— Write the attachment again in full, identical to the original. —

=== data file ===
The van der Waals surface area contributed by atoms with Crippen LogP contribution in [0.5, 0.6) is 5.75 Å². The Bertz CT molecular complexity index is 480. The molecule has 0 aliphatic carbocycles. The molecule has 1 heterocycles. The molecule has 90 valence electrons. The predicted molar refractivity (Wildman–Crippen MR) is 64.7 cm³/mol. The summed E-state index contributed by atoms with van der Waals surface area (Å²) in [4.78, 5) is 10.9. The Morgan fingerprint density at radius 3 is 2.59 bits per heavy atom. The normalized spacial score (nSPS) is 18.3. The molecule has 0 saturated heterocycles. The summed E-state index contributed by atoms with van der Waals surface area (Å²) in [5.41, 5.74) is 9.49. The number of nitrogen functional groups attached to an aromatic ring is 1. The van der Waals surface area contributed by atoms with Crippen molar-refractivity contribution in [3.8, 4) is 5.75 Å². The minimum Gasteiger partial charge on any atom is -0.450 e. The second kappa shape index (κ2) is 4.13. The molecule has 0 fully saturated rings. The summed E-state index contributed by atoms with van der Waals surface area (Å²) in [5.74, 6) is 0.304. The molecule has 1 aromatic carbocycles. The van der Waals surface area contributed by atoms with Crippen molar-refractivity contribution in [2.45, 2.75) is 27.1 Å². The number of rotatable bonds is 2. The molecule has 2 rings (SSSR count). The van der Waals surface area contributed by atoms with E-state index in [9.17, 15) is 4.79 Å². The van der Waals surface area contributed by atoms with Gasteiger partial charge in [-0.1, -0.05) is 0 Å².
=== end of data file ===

The van der Waals surface area contributed by atoms with Crippen LogP contribution in [0.5, 0.6) is 5.75 Å². The Bertz CT molecular complexity index is 480. The molecule has 0 aliphatic carbocycles. The molecule has 1 heterocycles. The molecule has 90 valence electrons. The predicted molar refractivity (Wildman–Crippen MR) is 64.7 cm³/mol. The summed E-state index contributed by atoms with van der Waals surface area (Å²) in [4.78, 5) is 10.9. The Morgan fingerprint density at radius 3 is 2.59 bits per heavy atom. The normalized spacial score (nSPS) is 18.3. The molecule has 0 saturated heterocycles. The summed E-state index contributed by atoms with van der Waals surface area (Å²) in [5.41, 5.74) is 9.49. The number of nitrogen functional groups attached to an aromatic ring is 1. The van der Waals surface area contributed by atoms with Crippen molar-refractivity contribution in [3.8, 4) is 5.75 Å². The minimum Gasteiger partial charge on any atom is -0.450 e. The second kappa shape index (κ2) is 4.13. The molecule has 0 fully saturated rings. The summed E-state index contributed by atoms with van der Waals surface area (Å²) in [5.74, 6) is 0.304. The molecule has 1 aromatic carbocycles. The van der Waals surface area contributed by atoms with Crippen molar-refractivity contribution in [2.45, 2.75) is 27.1 Å². The number of rotatable bonds is 2. The molecule has 2 rings (SSSR count). The van der Waals surface area contributed by atoms with E-state index in [9.17, 15) is 4.79 Å². The van der Waals surface area contributed by atoms with Gasteiger partial charge in [-0.1, -0.05) is 0 Å².